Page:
By keeping your mind and your hands busy, you’ll be able to think of something else. You’ll have the pleasure of contemplating the fruits of your labor, and of course, eating it. (Don’t forget: extra positivity is sure to be gained by sharing your edible treat.) Try out new recipes that aren’t too complicated to keep yourself truly distracted. (Try exploring the food tag here on Aleteia—you may find some ideas and new recipes to try!)

Julia Child

Read more:
8 Life lessons from Julia Child to inspire you in the kitchen and beyond

8. Return to the age of innocence

There are “children’s” activities that can be just as fun—and healthy—for adults! Do you like board games? Pull those dusty boxes out of storage and enjoy a round of your favorite game with your family or friends! If competitive group activities aren’t your cup of tea, how about coloring? Coloring books for adults are a “thing” nowadays, so buy yourself a coloring book for grown-ups (or one for kids, if you prefer—why not?), break out the Crayolas, and open those dreary black-and-white pages—which may represent how you feel about your life right now—and fill them with color!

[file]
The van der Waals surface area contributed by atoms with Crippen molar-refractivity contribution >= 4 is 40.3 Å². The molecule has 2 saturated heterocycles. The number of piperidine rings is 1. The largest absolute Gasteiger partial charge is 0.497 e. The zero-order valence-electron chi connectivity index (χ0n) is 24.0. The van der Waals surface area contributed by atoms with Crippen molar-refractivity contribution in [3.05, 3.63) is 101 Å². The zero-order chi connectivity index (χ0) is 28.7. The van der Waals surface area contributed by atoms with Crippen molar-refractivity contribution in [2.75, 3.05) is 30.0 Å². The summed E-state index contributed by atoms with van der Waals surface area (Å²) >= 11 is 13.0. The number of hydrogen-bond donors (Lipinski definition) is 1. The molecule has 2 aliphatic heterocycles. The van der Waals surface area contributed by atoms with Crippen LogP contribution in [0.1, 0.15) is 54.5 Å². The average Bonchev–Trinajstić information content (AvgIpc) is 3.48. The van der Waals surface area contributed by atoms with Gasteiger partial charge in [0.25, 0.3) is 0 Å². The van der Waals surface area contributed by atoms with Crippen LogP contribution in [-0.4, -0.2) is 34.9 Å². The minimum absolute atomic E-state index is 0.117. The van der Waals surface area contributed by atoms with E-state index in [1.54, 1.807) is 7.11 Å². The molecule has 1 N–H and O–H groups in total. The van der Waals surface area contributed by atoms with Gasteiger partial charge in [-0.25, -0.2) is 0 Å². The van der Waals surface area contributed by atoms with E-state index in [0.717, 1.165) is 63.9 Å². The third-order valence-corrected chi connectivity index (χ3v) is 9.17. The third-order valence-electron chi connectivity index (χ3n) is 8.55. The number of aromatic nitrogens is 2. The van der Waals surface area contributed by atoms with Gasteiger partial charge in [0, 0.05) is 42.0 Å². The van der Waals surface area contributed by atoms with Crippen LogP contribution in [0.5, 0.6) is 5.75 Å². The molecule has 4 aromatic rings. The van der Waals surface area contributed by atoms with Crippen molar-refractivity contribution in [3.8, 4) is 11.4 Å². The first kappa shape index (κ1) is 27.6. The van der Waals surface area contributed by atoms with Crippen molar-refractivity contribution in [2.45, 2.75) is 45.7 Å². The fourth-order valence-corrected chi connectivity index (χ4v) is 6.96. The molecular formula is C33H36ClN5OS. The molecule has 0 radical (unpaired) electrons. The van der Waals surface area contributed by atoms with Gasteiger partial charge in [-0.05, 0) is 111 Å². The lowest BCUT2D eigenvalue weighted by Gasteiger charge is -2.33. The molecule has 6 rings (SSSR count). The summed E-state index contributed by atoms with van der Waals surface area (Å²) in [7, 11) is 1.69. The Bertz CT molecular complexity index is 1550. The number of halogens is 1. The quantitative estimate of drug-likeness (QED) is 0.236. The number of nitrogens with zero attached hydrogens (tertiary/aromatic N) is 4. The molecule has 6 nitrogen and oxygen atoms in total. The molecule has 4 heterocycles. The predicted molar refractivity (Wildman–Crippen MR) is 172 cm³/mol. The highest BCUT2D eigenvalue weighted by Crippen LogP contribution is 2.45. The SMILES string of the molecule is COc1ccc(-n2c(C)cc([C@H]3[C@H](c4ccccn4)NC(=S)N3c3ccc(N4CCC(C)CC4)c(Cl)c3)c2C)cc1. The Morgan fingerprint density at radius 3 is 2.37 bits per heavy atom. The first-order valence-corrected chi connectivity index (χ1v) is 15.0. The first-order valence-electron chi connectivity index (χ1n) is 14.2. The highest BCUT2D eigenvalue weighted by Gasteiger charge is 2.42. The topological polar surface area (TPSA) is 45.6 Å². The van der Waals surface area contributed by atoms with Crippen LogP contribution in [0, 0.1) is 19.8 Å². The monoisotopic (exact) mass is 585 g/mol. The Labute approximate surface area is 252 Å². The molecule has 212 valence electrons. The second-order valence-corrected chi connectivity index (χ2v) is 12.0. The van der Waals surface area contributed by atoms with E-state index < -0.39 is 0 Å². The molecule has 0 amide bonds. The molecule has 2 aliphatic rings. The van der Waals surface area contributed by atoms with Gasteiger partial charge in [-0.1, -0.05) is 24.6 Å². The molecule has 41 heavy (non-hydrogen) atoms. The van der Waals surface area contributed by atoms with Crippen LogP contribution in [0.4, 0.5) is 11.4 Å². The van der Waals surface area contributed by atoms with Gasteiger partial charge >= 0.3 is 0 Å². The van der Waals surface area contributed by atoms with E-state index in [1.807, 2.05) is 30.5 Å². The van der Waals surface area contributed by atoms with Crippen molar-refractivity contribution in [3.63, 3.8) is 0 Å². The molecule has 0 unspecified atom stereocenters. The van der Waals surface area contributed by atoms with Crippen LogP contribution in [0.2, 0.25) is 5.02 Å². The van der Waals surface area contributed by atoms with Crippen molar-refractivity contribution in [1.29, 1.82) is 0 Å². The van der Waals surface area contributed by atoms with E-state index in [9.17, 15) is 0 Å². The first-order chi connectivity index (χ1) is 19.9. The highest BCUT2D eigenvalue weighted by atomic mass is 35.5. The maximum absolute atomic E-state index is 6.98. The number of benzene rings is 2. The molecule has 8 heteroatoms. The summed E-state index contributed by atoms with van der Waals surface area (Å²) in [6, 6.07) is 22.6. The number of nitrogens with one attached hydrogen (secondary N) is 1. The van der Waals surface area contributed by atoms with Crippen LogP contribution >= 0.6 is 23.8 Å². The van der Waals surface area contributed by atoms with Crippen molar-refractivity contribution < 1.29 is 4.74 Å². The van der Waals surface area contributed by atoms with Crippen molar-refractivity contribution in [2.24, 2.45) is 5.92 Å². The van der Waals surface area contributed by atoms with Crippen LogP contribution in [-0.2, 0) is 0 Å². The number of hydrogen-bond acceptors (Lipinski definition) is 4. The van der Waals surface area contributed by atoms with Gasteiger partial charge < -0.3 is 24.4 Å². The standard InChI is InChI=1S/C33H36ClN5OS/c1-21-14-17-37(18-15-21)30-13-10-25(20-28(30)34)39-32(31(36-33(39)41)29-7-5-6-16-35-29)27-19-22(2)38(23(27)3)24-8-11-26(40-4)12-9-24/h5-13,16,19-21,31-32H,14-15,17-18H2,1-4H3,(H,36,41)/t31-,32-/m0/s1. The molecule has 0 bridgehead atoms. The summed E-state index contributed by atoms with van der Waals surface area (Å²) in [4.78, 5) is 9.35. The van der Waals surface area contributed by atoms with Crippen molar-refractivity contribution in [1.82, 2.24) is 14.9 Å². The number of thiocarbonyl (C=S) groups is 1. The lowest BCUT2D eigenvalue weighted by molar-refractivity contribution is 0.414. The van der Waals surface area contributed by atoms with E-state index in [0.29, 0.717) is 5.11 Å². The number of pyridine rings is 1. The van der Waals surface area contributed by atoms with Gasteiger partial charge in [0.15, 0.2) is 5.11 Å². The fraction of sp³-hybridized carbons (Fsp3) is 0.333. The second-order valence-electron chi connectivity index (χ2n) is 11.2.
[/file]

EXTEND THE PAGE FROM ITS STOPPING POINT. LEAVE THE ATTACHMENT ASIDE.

9. Listen to your favorite music

Music has the ability to transport you elsewhere and to change your mood. Whether you’re listening to music in your car, on your headphones while doing exercise, or on speakers back home, play something invigorating and catchy that will have you singing along and forgetting all your worries. We recommend steering clear of the Blues or somber classical music, though, when you’re having a bad day!


Read more:
The Petrucci Music Library offers all the classical music you could ever want … for free!

10. Take a nap to switch off